Each month we pick four books relating to our monthly theme that we think you should read. Here’s this month’s suggested reading, all linking – in one way or another – to this month’s theme of LANGUAGE.
The Brief Wondrous Life of Oscar Wao by Junot Diaz
culture; immigration; literature
Diaz’s debut novel is about Oscar, an overweight Dominican nerd from New Jersey who dreams of romance and becoming the next J.R.R Tolkien. Standing in his way is fuku – an ancient curse that haunts Oscar’s family with bad luck, especially in love. Diaz writes with a strong accent and voice, weaving Dominican-Spanish phrases into the hilarious, heartbreaking narrative, giving the reader a strong sense of Oscar’s heritage and language that shapes his life, at its most wondrous and not.
‘Success, after all, loves a witness, but failure can’t exist without one.’
The Collected Stories of Lydia Davis by Lydia Davis
word play; linguistics; storytelling
Davis is notorious for her very brief but very inventive short stories. This book is a collection of them – in all their diversity and difference. Davis is unlike anything you will ever read. She has the ability to make you laugh in a two sentence story, break your heart with misplaced punctuation and question the whole purpose of writing in one paragraph. Read her – she will stay with you for a while.
‘I looked like a woman in glasses, but I had dreams of leading a very different kind of life, the life of a woman who would not wear glasses, the kind of woman I saw from a distance now and then in a bar.’
We Need to Talk by Various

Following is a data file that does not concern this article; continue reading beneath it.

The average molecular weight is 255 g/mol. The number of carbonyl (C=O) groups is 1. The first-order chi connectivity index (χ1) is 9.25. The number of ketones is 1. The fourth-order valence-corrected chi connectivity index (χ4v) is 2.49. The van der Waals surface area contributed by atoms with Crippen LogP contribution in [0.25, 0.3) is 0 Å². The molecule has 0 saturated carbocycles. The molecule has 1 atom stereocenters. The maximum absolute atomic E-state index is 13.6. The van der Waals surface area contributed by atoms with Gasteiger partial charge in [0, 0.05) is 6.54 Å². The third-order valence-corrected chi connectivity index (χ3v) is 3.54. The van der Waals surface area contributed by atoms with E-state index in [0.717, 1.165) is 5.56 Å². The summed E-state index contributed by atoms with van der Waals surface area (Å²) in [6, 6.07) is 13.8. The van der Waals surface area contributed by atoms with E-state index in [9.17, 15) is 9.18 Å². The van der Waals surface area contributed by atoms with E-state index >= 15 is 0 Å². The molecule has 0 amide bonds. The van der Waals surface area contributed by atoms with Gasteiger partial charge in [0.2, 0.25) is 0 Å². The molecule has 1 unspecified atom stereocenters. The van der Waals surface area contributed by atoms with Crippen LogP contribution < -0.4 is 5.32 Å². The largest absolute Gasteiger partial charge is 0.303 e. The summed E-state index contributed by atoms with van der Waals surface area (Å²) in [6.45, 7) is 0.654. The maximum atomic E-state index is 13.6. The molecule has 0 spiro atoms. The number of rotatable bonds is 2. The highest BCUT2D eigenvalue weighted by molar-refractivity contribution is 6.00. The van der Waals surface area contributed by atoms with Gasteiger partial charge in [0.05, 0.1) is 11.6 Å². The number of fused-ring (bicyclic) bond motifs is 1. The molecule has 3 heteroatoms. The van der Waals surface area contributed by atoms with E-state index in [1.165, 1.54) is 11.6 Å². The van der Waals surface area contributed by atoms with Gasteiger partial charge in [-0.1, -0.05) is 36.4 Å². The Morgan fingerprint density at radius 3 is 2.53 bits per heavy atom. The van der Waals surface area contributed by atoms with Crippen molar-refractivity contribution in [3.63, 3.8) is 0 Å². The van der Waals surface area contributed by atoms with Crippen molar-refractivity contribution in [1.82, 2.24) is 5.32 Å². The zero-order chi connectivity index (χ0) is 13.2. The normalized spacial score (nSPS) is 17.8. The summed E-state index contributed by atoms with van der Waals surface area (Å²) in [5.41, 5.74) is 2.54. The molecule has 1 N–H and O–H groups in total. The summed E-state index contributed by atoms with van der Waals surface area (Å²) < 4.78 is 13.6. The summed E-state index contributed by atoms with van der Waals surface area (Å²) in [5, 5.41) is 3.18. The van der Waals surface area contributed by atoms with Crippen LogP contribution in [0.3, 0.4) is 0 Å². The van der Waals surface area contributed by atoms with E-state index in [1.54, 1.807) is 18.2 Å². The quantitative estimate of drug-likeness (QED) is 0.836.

difficult conversations; communication; relationships
A collection of nineteen brilliant stories about difficult conversations. Featuring stories from DD’s very own Bridie Wilkinson (‘Family Language’) as well as journalist Daisy Buchanan, author Kim Curran, plus an introduction by author Milly Johnson, the highly readable collection covers everything from small talk, big topics, to conversations with yourself.
‘We need to talk.’ When has the world not become a little more tarnished, a little more broken, after those four words?
Pétronille by Amélie Nothomb
translated fiction; friendship
If you’re looking for some translated fiction, give Amélie Nothomb a try. The bestselling Belgian author is often described as a Tim Burton character, and Pétronille certainly has an element of the weird and wonderful to it – but for the main part it’s a portrayal of an unexpected, champagne-fuelled friendship between two women.
‘Intoxication doesn’t just happen. It’s an art, one that requires talent and application. Haphazard drinking leads nowhere.’